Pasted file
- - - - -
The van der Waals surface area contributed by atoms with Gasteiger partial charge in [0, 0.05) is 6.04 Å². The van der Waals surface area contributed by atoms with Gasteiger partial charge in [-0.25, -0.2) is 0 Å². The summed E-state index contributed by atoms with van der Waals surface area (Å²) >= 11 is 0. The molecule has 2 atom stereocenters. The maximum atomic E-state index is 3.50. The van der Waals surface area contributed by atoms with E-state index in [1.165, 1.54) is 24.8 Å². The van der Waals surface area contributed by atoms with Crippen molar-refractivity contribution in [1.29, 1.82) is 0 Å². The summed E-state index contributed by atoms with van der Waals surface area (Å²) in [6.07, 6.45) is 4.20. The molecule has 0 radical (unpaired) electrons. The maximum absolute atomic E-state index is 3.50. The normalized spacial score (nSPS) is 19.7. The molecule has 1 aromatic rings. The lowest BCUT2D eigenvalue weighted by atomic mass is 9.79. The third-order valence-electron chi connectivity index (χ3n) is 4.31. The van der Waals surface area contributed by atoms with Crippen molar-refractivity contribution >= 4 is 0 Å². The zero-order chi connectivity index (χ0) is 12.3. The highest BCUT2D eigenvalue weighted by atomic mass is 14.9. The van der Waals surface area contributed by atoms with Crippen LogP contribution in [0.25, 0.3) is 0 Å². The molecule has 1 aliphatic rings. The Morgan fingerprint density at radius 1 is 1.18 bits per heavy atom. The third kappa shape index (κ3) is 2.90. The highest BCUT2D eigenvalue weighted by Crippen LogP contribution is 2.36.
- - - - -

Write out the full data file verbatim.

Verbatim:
The van der Waals surface area contributed by atoms with Gasteiger partial charge in [0, 0.05) is 6.04 Å². The van der Waals surface area contributed by atoms with Gasteiger partial charge in [-0.25, -0.2) is 0 Å². The summed E-state index contributed by atoms with van der Waals surface area (Å²) >= 11 is 0. The molecule has 2 atom stereocenters. The maximum atomic E-state index is 3.50. The van der Waals surface area contributed by atoms with E-state index in [1.165, 1.54) is 24.8 Å². The van der Waals surface area contributed by atoms with Crippen molar-refractivity contribution in [1.29, 1.82) is 0 Å². The summed E-state index contributed by atoms with van der Waals surface area (Å²) in [6.07, 6.45) is 4.20. The molecule has 0 radical (unpaired) electrons. The maximum absolute atomic E-state index is 3.50. The normalized spacial score (nSPS) is 19.7. The molecule has 1 aromatic rings. The lowest BCUT2D eigenvalue weighted by atomic mass is 9.79. The third-order valence-electron chi connectivity index (χ3n) is 4.31. The van der Waals surface area contributed by atoms with Crippen molar-refractivity contribution >= 4 is 0 Å². The zero-order chi connectivity index (χ0) is 12.3. The highest BCUT2D eigenvalue weighted by atomic mass is 14.9. The van der Waals surface area contributed by atoms with Crippen LogP contribution in [0.25, 0.3) is 0 Å². The molecule has 1 aliphatic rings. The Morgan fingerprint density at radius 1 is 1.18 bits per heavy atom. The third kappa shape index (κ3) is 2.90. The highest BCUT2D eigenvalue weighted by Crippen LogP contribution is 2.36.